July 21, 2021
THE GLOBAL FUND AND COVID-19
The Global Fund is a public-private partnership committed to accelerating the end of the AIDS, tuberculosis and malaria epidemics. It invests more than $4 billion a year to support programs run by local experts in more than 100 countries.
Since March 2020, the Global Fund has played a critical role in the international COVID-19 response, working with partners to purchase and supply COVID-19 tests; strengthen local health systems so they can test, track and treat COVID-19 now and they are prepared to roll out treatments and vaccines once available; provide health workers with personal protective equipment; and adapt critical HIV, TB and malaria programs so they can safely operate during COVID-19.
Learn More: How COVID-19 is affecting the global response to AIDS, tuberculosis and malaria
GLOBAL FUND CREATES MECHANISM TO RESPOND TO COVID-19
The Global Fund announced on April 9, 2020 that it is establishing a new mechanism to channel donor resources to fight COVID-19 in hard hit countries around the world.
The Global Fund’s Board approved $500 million for the new funding stream. This follows an initial allotment of up to $500 million that the Global Fund made available to grant implementing countries in early March. Public and private donors are encouraged to contribute additional funds to the emergency response fund to help meet the growing need for resources to address COVID-19 globally.
On April 27, 2020, Reps. Barbara Lee (D-CA) and Martha Roby (R-AL) led a bipartisan letter to House Leadership signed by 105 members of Congress calling for an emergency $1 billion for the Global Fund COVID-19 Response Mechanism. The Global Fund COVID-19 Response Mechanism is designed to protect progress on AIDS, TB and malaria and is one part of what should be a multi-faceted approach by the U.S. to address COVID-19 around the world.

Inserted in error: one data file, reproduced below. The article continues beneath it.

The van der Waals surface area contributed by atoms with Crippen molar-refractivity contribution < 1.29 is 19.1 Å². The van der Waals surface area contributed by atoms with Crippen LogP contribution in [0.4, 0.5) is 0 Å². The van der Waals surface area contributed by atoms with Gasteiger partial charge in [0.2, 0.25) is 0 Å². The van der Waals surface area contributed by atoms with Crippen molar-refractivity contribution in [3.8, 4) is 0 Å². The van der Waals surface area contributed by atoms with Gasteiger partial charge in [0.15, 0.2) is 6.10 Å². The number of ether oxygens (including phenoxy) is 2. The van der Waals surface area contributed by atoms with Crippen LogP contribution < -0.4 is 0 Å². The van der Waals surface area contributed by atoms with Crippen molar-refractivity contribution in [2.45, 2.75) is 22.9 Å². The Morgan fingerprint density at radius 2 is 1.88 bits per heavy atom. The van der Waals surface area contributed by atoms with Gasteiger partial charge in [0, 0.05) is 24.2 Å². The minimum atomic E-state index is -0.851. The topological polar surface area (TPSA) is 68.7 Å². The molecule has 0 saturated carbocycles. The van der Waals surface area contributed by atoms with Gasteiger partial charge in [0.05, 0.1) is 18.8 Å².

NEWS: BIPARTISAN GROUP OF 105 MEMBERS OF CONGRESS CALL FOR $1B FOR GLOBAL FUND COVID-19 RESPONSE MECHANISM
Resources channeled through the emergency response fund will go towards preparedness assessments, laboratory testing, surveillance infrastructure, infection control in health facilities and public information campaigns, among other activities. Funds will also be used to shore up responses to the AIDS, tuberculosis and malaria epidemics that are strained by the COVID-19 pandemic.
Because of the Global Fund’s robust grant-making capabilities, global procurement expertise, and longstanding local networks — with governments, civil society organizations and affected communities — it can quickly deploy and monitor resources on the ground.
As one part of U.S. response to COVID-19, global response experts, working with the USGLC, have assembled a $12 billion proposal for Congress to respond to COVID-19 around the world.
REPURPOSING GRANTS TO FUND IMMEDIATE COVID-19 NEEDS
To date, 96 countries and nine multi-country programs are using Global Fund resources to fight COVID-19.
COVID-19 poses a serious threat to vulnerable communities and systems around the world.
Immunocompromised people — such as those with tuberculosis and people living with HIV and not yet taking medication — are particularly vulnerable to respiratory illnesses such as COVID-19. Parents with young children with possible malaria infections may be scared to take them to clinics or hospitals if there is a risk of contracting COVID-19.